It is also an object of the present invention to provide an interrogation probe for directly detecting the presence of fissionable material.

Another object of the present invention is to provide a device for interrogating and detecting induced fast neutrons from low concentrations of fissionable material.

Another object of the present invention is to provide a device for detecting fissionable material which is reliable in operation.

Another object of the present invention is to provide a device for detecting fissionable material which is simple and inexpensive to implement.

Another object of the present invention is to provide a device for detecting fissionable material which is capable of operating for extended periods.

Other objects and further scope of applicability of the present invention will become apparent from the detailed description given hereinafter. The detailed description, indicating the preferred embodiment of the invention, is given only by way of illustration since various changes and modifications within the spirit and scope of the invention will become apparent to those skilled in the art from this detailed description.

The foregoing Abstract of the Disclosure is for the purpose of providing a nonlegal brief statement to serve as a searching and scanning tool for scientists, engineers and researchers and is not intended to limit the scope of the invention as disclosed herein, nor is it intended to be used in interpreting or in any way limiting the scope or fair meaning of the appended claims.

BRIEF DESCRIPTION OF THE DRAWINGS

FIG. 1 is a schematic diagram of the interrogation probe comprising the preferred embodiment of the invention.

FIG. 2 is a schematic drawing of a representative gamma ray source for use with the preferred embodiment of the invention.

DETAILED DESCRIPTION OF THE PREFERRED EMBODIMENT OF THE INVENTION

FIG. 1 discloses the interrogation probe comprising the preferred embodiment of the invention. The principle of the invention is to induce fission reactions in 235 U surrounding a borehole with a subthreshold neutron source. An interrogation source in the probe produces neutrons with energies less than approximately 500 keV, and typically 26 keV, while simultaneously counting induced fission spectrum neutrons having energies above approximately 500 keV and typically from 500 keV to 3 MeV, with a fast neutron detector 10. Fast neutron detector 10 is energy biased to count only neutrons with energies greater than approximately 500 keV, to minimize interference from the interrogation source.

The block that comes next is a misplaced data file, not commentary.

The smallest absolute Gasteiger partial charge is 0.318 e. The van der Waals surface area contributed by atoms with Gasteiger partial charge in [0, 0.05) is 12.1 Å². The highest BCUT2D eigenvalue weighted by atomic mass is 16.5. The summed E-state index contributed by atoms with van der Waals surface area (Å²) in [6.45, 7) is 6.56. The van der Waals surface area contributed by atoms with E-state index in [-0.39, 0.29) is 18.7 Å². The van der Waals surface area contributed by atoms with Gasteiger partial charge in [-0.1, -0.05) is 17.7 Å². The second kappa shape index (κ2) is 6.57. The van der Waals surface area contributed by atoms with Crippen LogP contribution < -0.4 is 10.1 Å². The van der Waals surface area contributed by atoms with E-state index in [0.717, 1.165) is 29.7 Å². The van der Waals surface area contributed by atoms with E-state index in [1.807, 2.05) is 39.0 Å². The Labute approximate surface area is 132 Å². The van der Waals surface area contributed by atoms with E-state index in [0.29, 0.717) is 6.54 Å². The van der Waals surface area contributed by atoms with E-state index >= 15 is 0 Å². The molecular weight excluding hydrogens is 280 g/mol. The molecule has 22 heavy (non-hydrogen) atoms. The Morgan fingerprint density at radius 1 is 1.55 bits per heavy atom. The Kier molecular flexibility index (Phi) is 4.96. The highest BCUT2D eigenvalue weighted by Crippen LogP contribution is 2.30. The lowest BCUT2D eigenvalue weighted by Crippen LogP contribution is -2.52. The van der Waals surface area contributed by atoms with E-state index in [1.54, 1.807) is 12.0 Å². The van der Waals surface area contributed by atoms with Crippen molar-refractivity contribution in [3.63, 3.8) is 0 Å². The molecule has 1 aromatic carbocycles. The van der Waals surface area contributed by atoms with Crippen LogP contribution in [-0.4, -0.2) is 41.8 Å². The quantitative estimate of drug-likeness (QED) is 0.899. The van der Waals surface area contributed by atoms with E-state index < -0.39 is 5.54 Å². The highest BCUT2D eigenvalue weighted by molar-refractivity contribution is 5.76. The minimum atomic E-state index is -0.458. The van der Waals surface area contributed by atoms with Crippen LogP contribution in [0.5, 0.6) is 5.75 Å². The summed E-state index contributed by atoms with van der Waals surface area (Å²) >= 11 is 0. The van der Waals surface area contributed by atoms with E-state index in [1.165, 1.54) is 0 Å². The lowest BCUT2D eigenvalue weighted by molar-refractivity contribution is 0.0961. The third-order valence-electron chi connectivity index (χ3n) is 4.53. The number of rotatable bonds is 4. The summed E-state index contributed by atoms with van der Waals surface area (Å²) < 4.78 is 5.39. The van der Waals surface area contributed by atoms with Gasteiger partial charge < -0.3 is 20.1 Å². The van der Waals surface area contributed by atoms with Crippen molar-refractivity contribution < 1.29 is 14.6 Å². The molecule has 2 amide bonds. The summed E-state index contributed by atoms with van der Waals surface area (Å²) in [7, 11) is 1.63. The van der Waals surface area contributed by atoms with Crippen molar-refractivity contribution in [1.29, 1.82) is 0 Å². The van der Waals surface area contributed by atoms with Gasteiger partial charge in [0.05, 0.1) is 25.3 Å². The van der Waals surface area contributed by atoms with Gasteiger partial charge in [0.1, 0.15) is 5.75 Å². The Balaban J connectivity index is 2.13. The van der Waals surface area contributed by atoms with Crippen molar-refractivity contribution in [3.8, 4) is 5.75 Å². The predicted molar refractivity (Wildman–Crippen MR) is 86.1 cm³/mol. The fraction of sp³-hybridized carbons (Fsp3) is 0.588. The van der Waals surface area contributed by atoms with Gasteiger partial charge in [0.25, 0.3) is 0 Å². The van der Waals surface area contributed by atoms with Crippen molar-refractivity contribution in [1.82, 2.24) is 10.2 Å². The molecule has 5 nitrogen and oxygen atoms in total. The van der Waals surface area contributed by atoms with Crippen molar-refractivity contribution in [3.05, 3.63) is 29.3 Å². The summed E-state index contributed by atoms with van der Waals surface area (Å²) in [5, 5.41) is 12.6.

The probe, as shown in FIG. 1, consists of a casing 12 which is fabricated from stainless steel or other noncorrosive metal. Photoneutrons are produced by a Be metal cylinder when gamma ray source 16 is disposed within slot 18 of the Be metal cylinder 14. The interrogation source can therefore be inactivated by removing the gamma ray source 16 from the Be metal cylinder 14. This provides a convenient method for producing photoneutrons which eliminates the necessity for extensive shielding prior to deposition in the borehole, since the removable gamma ray source requires minimal shielding.

Ni or Ti reflector 20 functions to reflect neutrons generated within the Be metal cylinder 14 into material surrounding the borehole adjacent to the detector 10. Similarly, the cone section 22 of W or Pb shield 24 is tapered to also emit neutrons from the interrogation source into material surrounding the borehole adjacent to detector 10 while shielding detector 10 from the source gamma rays. Detector electronics 26, which are also disposed within the protective W or Pb shield 24, translate signals from detector 10 into electronic pulses which are transmitted out of the borehole via electronics cable 28.